Mr. POMBO. Mr. Speaker, over the years I have become very disturbed with the high levels of unethical behavior from various Federal Government officials.
In the past 8 years, narrow-minded, radical environmental Federal Government employees have violated the trust of the American people.
Today, we should be shocked that a recent investigation revealed several Federal and State employees submitted unauthorized control samples for analysis as part of an ongoing nationwide Canada lynx survey. The "lynx" fiasco illustrates just how vulnerable the public's access rights are to agenda-driven advocates within the Federal and State land management agencies:
Then there is the case of Donald Fife, a professional scientist specializing in environmental mining and engineering geology, who learned from a former U.S. Forest Service official that plants listed under the Endangered Species Act (ESA) had been secretly placed on his property in an attempt to close about 30,000 acres of the highest mineral valued land in southern California.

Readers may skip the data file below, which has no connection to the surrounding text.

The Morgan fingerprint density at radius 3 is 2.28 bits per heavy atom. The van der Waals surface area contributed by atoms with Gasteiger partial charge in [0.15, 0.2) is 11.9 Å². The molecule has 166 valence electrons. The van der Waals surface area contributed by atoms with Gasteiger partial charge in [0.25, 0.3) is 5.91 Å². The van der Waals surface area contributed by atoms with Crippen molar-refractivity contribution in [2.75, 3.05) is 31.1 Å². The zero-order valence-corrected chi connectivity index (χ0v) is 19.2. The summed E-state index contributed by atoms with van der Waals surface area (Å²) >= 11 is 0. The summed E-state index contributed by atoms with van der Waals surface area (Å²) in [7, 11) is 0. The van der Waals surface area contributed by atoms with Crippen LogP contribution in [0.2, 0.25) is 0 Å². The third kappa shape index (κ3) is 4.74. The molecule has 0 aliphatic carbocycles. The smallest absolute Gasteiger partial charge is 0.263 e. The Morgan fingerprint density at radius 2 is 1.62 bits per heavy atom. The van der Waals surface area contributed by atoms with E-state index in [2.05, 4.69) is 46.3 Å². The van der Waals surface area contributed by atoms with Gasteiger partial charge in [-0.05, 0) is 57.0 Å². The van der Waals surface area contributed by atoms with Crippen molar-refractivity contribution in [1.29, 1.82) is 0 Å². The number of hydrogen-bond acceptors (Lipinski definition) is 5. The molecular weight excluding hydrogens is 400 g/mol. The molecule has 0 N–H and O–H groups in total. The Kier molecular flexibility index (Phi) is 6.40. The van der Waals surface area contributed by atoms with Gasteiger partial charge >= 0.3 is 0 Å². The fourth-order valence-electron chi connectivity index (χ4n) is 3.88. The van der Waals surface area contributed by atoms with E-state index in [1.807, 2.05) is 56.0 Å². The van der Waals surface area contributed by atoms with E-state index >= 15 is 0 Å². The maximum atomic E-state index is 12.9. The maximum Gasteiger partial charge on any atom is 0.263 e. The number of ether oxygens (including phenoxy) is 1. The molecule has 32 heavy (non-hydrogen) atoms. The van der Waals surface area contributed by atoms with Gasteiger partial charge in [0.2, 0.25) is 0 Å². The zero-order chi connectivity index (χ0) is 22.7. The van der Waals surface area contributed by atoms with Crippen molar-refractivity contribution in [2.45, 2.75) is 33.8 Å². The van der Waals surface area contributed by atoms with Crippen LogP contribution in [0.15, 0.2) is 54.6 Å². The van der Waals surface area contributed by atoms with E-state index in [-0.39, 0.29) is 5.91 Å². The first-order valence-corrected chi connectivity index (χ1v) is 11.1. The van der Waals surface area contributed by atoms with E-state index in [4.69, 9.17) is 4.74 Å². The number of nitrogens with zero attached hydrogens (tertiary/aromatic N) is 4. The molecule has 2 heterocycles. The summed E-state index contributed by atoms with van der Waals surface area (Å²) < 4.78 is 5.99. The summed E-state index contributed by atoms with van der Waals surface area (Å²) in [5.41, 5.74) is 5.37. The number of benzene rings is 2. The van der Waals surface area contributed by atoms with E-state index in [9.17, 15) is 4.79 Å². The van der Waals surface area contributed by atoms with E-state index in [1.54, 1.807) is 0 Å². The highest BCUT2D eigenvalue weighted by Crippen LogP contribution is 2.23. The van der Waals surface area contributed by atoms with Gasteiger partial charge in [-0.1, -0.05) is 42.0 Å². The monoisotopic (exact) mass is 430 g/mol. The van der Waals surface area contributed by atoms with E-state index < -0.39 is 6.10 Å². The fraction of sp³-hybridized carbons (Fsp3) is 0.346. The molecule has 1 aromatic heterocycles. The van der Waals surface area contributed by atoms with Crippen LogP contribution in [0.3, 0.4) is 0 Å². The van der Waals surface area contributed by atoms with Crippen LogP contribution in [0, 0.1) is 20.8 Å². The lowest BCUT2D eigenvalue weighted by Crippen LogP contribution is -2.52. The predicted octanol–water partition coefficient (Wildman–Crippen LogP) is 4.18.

Then there is the case of a high-ranking official at the Northwest Regional Office at National Marines Fisheries Service (NMFS) who took the time to share her thoughts about the implementation of the Endangered Species Act.
And I quote from the International California Mining Journal (January 2002):
* * * when we (NMFS) make critical habitat designation we just designate everything as critical, without an analysis of how much habitat an ESU (Evolutionarily Significant Unit) needs, what areas might be key, etc. Mostly we don't do this because we lack information. What we really do is the same thing we do for section 7 consultations. We just say we need it all.
The nature of all these events highlight the lack of trust with the Federal agencies that are charged with the task of managing our public lands. The Federal land agencies must be held to the same standards of truth, honesty and accountability as the private sector.